McCall said that when he finally decided to run for the board, he went back to Crow to talk with her about the job and see if it was the right decision for him and his family.
He said that after talking to Crow and his wife, another local educator, he knew he wanted to take his passion for advocacy and use it in a larger capacity.
"We started talking and I just realized that I needed to do it," McCall said.
According to McCall, as the newest board member, his biggest priority for the coming months boils down to listening as much as possible and learning from everyone he can.
"They do a great job up here, and there are so many things they are working together on,” he said. “I'm going to have to step back, listen and learn. That's what I've been doing for the last year, and that's what I'll continue to do."
McCall said that even though he has a lot to learn, he has already seen from educators and other board members, like Crow, just how important having some sort of a connection is in education. He said that from his experience, a connection between educators and their community is what makes a quality education.
"The key to education is through a connection," he said. "The teachers you had and connected with, or the coaches that you had you connected with, brought out a better education."
Along with learning as much about the system as possible, McCall said that doing anything he can to foster that connection with the community is going to be one of the things that he strives for during his term.
With more schools and students than ever before in the community, McCall said that anything else would be silly.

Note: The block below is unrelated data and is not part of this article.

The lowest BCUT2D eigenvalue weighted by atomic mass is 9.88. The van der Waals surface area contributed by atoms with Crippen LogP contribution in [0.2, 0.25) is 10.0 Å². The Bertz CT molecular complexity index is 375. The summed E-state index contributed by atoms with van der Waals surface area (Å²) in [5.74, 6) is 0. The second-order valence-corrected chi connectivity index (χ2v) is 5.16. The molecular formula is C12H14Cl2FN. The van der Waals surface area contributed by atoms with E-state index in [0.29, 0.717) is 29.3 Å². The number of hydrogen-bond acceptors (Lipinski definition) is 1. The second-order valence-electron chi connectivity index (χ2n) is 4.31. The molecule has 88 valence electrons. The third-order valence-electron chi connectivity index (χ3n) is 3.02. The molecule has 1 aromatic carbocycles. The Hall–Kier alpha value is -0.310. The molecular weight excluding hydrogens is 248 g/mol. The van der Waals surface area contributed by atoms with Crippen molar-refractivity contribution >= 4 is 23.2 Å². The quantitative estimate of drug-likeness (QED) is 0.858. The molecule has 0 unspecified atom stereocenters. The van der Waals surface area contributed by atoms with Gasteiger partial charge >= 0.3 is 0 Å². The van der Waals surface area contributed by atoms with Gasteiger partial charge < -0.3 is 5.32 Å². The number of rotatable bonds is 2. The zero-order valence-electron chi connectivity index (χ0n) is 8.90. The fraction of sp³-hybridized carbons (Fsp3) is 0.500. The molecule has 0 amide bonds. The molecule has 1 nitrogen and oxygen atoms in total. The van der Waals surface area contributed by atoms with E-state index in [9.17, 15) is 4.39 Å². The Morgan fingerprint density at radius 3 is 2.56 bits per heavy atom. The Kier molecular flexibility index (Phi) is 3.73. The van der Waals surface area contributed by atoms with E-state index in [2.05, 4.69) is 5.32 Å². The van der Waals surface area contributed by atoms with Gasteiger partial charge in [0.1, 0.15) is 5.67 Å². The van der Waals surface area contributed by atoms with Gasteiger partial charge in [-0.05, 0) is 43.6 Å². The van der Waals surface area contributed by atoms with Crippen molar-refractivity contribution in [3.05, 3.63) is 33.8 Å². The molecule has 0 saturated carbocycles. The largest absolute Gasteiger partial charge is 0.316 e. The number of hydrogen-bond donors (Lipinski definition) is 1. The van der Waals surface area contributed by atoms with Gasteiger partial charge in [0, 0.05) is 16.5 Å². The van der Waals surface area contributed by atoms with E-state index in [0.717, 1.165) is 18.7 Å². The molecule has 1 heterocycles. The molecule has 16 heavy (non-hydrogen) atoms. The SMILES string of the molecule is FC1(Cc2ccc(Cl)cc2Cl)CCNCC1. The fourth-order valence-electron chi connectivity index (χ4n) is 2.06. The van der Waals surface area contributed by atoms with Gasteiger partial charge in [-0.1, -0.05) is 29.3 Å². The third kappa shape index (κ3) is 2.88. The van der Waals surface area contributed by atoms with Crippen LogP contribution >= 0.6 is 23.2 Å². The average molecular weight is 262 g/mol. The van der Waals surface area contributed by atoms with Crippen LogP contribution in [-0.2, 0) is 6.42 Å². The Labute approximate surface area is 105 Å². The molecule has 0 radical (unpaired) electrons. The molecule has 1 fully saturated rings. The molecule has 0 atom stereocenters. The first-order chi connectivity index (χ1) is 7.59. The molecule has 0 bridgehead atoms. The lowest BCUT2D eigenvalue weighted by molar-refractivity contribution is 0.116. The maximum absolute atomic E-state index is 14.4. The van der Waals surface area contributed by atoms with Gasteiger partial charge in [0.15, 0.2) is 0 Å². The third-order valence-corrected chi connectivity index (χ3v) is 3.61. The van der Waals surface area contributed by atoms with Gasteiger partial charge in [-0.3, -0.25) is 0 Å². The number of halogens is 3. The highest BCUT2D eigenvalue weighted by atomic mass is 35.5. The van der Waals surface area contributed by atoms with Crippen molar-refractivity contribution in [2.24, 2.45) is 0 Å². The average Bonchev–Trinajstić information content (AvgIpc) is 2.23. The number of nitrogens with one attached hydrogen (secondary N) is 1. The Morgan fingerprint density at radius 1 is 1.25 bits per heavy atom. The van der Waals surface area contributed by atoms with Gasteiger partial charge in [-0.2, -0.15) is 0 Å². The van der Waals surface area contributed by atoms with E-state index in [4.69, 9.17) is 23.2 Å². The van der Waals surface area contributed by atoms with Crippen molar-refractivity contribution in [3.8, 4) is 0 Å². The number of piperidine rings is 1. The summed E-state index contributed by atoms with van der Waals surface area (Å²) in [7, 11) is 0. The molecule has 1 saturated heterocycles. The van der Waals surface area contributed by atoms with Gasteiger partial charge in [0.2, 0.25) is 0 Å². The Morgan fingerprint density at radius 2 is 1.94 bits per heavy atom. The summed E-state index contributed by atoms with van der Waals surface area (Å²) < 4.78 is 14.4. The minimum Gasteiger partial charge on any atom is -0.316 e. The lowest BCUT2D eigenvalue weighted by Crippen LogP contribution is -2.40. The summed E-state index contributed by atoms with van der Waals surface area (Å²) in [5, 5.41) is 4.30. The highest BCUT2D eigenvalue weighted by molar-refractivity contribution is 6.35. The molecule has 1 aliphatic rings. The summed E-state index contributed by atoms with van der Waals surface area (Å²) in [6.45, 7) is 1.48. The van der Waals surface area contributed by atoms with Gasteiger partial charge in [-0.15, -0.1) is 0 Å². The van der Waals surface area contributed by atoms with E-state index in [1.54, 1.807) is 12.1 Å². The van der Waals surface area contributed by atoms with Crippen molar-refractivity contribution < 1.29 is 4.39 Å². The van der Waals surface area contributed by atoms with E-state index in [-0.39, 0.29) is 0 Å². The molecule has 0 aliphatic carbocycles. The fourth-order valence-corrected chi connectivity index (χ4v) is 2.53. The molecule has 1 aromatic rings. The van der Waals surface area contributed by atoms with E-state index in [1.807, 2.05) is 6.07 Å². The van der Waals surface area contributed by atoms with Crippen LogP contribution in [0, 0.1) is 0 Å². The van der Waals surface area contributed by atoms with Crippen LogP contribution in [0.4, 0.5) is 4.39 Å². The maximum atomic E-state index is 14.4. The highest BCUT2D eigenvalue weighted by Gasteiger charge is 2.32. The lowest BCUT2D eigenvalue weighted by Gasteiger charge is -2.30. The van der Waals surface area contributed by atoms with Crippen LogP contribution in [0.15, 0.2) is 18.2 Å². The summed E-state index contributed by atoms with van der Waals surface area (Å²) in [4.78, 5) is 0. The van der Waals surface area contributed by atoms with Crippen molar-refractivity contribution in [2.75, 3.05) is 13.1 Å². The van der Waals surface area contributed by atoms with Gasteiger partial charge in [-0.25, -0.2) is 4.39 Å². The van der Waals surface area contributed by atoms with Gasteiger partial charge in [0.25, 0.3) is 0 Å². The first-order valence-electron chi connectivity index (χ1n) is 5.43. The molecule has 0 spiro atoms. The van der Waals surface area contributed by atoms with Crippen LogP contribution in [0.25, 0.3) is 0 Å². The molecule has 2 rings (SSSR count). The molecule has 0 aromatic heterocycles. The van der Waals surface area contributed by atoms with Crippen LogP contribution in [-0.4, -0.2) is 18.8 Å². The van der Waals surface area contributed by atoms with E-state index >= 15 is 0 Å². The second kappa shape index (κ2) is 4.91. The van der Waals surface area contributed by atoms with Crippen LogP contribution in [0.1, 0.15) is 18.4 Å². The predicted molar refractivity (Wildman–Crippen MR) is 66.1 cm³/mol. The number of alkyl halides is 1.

"I think that whatever we can do as a county to focus on building that connection, I'm all for it,” he said.
While discussing his thoughts on the school community connection, McCall also stressed the importance of transparency as an elected official and as a school system as a whole.
He stated that he would like the board and the system to be completely open for any questions, facts, figures and procedures that residents might be interested in.
According to McCall, one of his long-term goals is to have the system anticipate its residents’ questions, making information about the processes at work readily available for residents when they come looking for it.
"I don't think our community should have to question, 'Hey, how does a school come into existence?'” McCall said. “We should be able to tell them, we should be able to know that and they should be able to come find that information. I'm going to change that."
Part of that transparency McCall said will simply be a matter of continuing what the existing board members already do on a daily basis, when they receive emails, calls and in-person visits from members of the community.
He said that he can be reached by phone at (678) 776-6774 or by email at firstname.lastname@example.org, and he is always happy to answer residents’ questions or concerns.
"I may not have all the answers, or even answers that they want to hear, but what I will say is I will go listen and I'll have a conversation with them," he said.
McCall said that another long-term future goal towards transparency and communication is to bring the community into the process by laying out what the system has accomplished, what tax dollars go to and where the system is headed in one concise report.
"We need to share with the community what's going to happen in six years, what's going to happen in eight years,” he said. "We have to be community leaders by bringing them into the process."